Highlights in the long history of plants, from primeval algae to genetically modified rice.
Ada Osprey, intrepid librarian of the Eagle-Eyed Explorer Club, invites readers to tag along as she travels back in time, busily taking notes. Sounding rather a lot like lectures, these cover the distinctive characteristics of plants, how cyanobacteria kicked off plant evolution by embedding themselves in other single-celled organisms, the development in plants of different strategies for survival and reproduction, the invention of agriculture, and finally our use and misuse of fossil fuels and other plant-based products. Along the way six “plant Explorers” such as geneticist Gregor Mendel and botanical illustrator Marianne North earn short profiles. Following a pair of review quizzes (answers, refreshingly, not provided in a separate key) she presents the survey’s special feature—a one-sided, 6-foot-long, accordion-folded timeline studded with painted depictions of around 100 identified specimens, select landmark events such as the K-T extinction and the appearance of an early farmer (wielding, anachronistically, a metal sickle) and explanatory captions. Ada has brown skin and long, dark hair. A similar timeline graces the co-published Mammals!, with a gallery of hominins (all male, brown-skinned, and, with the exception of a downright dapper Homo habilis, unkempt) marching amid a throng of smiling, now-extinct prehistoric contemporary creatures.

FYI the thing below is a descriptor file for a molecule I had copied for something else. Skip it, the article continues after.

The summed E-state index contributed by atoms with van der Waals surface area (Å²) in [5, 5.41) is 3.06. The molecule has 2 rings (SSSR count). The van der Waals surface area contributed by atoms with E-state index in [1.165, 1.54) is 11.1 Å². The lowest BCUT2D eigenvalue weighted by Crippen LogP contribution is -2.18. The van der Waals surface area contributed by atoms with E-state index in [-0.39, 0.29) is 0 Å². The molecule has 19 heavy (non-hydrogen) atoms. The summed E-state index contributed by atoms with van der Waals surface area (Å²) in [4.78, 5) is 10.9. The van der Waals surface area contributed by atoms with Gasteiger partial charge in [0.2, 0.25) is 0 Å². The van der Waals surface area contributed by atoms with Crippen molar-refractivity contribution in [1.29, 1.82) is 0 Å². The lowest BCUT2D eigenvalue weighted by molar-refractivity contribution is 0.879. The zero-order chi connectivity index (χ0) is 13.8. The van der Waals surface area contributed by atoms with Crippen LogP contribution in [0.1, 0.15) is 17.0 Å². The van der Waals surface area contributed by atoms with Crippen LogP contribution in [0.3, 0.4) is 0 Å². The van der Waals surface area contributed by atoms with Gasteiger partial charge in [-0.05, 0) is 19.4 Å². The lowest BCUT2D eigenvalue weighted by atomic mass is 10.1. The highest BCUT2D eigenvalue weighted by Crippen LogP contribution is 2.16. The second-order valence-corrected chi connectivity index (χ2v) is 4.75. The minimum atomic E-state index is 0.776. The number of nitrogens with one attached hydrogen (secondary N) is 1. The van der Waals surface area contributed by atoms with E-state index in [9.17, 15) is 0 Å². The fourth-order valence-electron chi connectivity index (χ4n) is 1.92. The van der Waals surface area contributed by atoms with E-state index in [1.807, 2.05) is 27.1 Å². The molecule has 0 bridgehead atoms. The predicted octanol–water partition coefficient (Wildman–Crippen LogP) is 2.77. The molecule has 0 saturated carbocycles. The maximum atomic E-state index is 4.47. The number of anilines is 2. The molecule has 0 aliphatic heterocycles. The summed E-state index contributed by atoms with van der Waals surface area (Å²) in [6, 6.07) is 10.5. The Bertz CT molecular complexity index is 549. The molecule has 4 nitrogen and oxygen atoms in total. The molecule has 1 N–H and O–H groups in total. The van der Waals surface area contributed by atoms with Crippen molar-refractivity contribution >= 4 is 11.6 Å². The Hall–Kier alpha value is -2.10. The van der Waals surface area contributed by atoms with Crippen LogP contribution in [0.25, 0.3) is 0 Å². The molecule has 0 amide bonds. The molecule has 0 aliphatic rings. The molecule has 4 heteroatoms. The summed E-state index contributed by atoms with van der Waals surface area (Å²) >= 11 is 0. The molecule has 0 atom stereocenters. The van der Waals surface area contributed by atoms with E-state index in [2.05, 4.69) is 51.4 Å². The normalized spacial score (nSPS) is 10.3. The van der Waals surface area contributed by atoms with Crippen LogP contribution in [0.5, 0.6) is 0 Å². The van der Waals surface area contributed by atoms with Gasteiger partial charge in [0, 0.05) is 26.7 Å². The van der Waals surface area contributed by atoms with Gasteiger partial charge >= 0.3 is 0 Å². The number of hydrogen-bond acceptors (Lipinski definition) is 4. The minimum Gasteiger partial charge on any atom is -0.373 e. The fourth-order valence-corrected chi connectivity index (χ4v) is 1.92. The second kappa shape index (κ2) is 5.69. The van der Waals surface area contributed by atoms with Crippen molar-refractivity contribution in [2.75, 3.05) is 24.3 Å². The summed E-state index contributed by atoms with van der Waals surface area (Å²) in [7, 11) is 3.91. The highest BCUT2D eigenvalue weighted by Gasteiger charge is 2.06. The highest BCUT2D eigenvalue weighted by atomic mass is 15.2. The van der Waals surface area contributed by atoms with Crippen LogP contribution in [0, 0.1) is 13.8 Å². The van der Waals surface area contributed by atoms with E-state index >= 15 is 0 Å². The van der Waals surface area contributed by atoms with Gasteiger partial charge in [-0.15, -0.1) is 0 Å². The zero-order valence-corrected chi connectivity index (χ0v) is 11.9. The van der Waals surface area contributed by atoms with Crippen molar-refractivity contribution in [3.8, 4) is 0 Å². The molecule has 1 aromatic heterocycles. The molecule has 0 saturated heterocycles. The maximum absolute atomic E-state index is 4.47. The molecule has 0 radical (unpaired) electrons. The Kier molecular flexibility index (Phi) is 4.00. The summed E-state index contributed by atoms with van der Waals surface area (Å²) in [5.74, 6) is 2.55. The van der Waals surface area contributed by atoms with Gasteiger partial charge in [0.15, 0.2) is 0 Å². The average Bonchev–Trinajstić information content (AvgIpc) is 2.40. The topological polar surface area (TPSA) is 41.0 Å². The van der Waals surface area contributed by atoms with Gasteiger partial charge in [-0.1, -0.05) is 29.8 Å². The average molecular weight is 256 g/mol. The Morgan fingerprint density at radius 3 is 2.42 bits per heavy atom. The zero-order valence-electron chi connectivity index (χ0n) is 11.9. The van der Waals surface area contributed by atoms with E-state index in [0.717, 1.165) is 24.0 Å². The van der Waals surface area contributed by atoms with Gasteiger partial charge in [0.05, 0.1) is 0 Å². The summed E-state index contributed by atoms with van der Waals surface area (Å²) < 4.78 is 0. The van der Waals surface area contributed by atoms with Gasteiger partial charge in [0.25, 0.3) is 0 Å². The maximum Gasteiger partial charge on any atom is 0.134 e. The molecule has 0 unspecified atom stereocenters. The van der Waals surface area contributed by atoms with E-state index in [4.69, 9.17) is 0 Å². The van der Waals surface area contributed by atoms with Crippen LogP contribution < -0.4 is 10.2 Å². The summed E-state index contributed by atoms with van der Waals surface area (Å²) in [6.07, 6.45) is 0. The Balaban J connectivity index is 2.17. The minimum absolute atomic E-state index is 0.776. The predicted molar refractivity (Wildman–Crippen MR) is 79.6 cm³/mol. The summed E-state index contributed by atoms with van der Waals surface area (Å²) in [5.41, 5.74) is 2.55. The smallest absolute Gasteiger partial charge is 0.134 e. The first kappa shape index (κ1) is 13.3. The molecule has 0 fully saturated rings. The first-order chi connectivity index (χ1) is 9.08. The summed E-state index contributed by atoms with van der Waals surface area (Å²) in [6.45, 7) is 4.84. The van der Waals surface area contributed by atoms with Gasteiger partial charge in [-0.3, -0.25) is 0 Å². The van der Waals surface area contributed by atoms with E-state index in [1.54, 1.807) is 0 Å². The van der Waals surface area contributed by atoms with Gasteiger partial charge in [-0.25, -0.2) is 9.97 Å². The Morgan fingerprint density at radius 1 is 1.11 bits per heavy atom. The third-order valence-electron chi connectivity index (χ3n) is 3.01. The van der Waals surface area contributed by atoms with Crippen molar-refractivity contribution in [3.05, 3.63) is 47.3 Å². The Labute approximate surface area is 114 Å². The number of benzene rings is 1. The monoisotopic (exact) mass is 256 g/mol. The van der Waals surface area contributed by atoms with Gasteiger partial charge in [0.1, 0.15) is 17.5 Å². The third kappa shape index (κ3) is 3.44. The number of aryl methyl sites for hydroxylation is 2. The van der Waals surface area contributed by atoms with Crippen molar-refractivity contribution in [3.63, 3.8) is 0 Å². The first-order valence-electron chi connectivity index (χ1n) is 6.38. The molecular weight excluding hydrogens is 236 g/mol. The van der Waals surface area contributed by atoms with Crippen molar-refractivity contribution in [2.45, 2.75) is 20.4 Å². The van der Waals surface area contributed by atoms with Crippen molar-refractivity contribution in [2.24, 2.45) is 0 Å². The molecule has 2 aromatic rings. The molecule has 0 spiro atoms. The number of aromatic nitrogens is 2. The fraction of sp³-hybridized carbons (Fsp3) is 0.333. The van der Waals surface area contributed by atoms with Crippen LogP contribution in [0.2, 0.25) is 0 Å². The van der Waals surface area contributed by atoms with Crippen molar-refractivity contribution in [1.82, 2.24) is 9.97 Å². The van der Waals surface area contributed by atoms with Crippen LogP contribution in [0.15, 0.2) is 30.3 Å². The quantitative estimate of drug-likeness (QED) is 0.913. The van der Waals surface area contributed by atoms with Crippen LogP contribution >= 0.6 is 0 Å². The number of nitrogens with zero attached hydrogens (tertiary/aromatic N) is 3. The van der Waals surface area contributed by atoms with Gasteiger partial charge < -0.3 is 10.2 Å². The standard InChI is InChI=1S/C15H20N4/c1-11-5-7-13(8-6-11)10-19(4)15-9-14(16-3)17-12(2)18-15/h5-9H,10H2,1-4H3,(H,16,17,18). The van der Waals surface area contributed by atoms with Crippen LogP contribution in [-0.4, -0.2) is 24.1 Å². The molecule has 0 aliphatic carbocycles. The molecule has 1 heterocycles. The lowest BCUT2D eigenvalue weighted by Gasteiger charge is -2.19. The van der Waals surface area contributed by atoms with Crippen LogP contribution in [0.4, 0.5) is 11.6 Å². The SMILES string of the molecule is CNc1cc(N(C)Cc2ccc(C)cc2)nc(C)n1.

Quick but wide-angled overviews. (index, glossary) (Novelty nonfiction. 8-11)